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Backlog grooming re-imagined: In Agile, backlog grooming is defined as a process that, quite simply, is used to “make improvements to the product backlog”. With such a general definition, there are any number of ways this activity can be leveraged to include UX. Our PO repositioned backlog grooming sessions as “design dashes” where we worked as a team through an upcoming story’s flow, especially for complex/involved features or UI. The entire team would be present at these sessions, and in addition to regular whiteboarding sessions, we’d often focus on story breakdown and initial prioritization as needed. Any boardwork would be uploaded to Slack and used to augment stories and other documentation.

 Engage, engage, engage

Engagement is something I also see as a UX responsibility. The more I’ve actively engaged others within a dual-track Agile framework, the more it’s paid off — besides, it’s inherent to the discipline. We should strive to involve developers and other colleagues in research, because research is part of the work. We should strive to involve developers and other colleagues in prototyping, because prototyping is part of the work. We can and should be the resource that guides developers and others down the right path.

Full Team Involvement: Design Sprints Conducted ahead of large product kickoffs near the beginning of discovery, design sprints have been a great success story for the product initiatives I’ve spearheaded. I’ve been lucky to have strong product partnership and executive support in demonstrating the value of these types of activities, and they have proven to be transformational. You know you’re doing something right when developers and QA are asking you if they can be included in future sprints! I won’t go into detail in this post, but you can read a detailed account of my foray into design sprints and associated takeaways here.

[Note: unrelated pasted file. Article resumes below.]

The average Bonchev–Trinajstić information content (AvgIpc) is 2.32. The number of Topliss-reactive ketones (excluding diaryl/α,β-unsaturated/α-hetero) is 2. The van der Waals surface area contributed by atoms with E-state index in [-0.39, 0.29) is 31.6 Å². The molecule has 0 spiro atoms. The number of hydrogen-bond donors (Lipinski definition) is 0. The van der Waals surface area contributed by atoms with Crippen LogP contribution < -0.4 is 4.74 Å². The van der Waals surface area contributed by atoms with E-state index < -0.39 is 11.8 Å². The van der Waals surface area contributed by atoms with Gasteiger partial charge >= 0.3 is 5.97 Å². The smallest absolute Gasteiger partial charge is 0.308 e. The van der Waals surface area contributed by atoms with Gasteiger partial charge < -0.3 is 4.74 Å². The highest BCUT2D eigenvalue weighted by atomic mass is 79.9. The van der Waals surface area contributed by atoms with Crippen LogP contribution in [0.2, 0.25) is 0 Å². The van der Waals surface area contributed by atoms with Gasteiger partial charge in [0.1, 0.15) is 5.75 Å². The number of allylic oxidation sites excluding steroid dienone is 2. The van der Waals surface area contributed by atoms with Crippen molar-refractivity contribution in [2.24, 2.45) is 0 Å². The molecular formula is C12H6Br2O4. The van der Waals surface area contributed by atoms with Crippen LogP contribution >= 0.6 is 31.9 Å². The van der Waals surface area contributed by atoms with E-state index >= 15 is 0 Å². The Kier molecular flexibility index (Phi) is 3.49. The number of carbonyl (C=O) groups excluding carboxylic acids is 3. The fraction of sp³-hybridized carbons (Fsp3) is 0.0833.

Full Team Involvement: User Testing Though not always feasible, my PO and I worked hard to encourage developers, QA, and members of the broader organization to observe user testing sessions as often as possible. We kept involvement lightweight, requesting observation of 1-2 sessions per major round and asking for 3 quick takeaways per session. Through this process, the team was able to hear directly from customers and learn together without needing big readouts, which saved time on my end. Later on, when I’d give updates during standup, developers who had listened in on sessions were able to share their own observations and insights, which greatly helped with team alignment and trust.

 Look to provide the why

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We conducted story mapping sessions as regularly as we could. It went a very long way towards aligning work to customer outcomes and business goals, so everyone knew the purpose behind what they were working on. I highly recommend it! The artifacts above are from an all-day release planning session that included both story mapping and sprint planning; we aligned themes to epics in JIRA.

 Always be communicating

You guessed it — another core UX responsibility. The more you do it, and the more ways you do it, the more it pays off. Particularly in dual-track Agile, the importance of communicating with developers and QA as much as possible can’t be understated.

A technique that proved particularly productive for me in communicating with my Agile teammates was “protocasting” (a term coined by author Robert Hoekman Jr. back in 2008). Using a prototype as my main communication tool, I would make screen recordings of my interaction with the prototype while I spoke out loud about what I was doing, why I was doing it, and anything related I wanted dev or QA to know. This became a much easier way to detail the multiple states of a single screen, and was a handy reference tool particularly for our offshore developers in different time zones who could not always participate in real-time team discussions or presentations.